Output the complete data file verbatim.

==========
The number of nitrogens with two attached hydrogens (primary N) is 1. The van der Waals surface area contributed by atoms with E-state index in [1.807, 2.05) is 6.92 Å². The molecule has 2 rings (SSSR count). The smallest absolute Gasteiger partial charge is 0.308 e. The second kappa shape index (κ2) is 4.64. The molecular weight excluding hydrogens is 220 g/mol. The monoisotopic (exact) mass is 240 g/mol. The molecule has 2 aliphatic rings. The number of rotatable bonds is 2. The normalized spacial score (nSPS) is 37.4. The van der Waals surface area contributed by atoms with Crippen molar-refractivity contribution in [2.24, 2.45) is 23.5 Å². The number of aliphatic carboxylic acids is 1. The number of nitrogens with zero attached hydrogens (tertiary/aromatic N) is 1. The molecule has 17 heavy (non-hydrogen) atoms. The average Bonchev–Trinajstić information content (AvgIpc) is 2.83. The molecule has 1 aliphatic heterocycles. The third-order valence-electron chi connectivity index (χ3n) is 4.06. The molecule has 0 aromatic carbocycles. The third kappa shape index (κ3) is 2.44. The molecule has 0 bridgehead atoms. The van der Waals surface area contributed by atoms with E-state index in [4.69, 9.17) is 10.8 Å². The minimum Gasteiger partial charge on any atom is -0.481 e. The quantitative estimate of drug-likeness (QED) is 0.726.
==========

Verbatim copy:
The number of nitrogens with two attached hydrogens (primary N) is 1. The van der Waals surface area contributed by atoms with E-state index in [1.807, 2.05) is 6.92 Å². The molecule has 2 rings (SSSR count). The smallest absolute Gasteiger partial charge is 0.308 e. The second kappa shape index (κ2) is 4.64. The molecular weight excluding hydrogens is 220 g/mol. The monoisotopic (exact) mass is 240 g/mol. The molecule has 2 aliphatic rings. The number of rotatable bonds is 2. The normalized spacial score (nSPS) is 37.4. The van der Waals surface area contributed by atoms with Crippen molar-refractivity contribution in [2.24, 2.45) is 23.5 Å². The number of aliphatic carboxylic acids is 1. The number of nitrogens with zero attached hydrogens (tertiary/aromatic N) is 1. The molecule has 17 heavy (non-hydrogen) atoms. The average Bonchev–Trinajstić information content (AvgIpc) is 2.83. The molecule has 1 aliphatic heterocycles. The third-order valence-electron chi connectivity index (χ3n) is 4.06. The molecule has 0 aromatic carbocycles. The third kappa shape index (κ3) is 2.44. The molecule has 0 bridgehead atoms. The van der Waals surface area contributed by atoms with E-state index in [4.69, 9.17) is 10.8 Å². The minimum Gasteiger partial charge on any atom is -0.481 e. The quantitative estimate of drug-likeness (QED) is 0.726.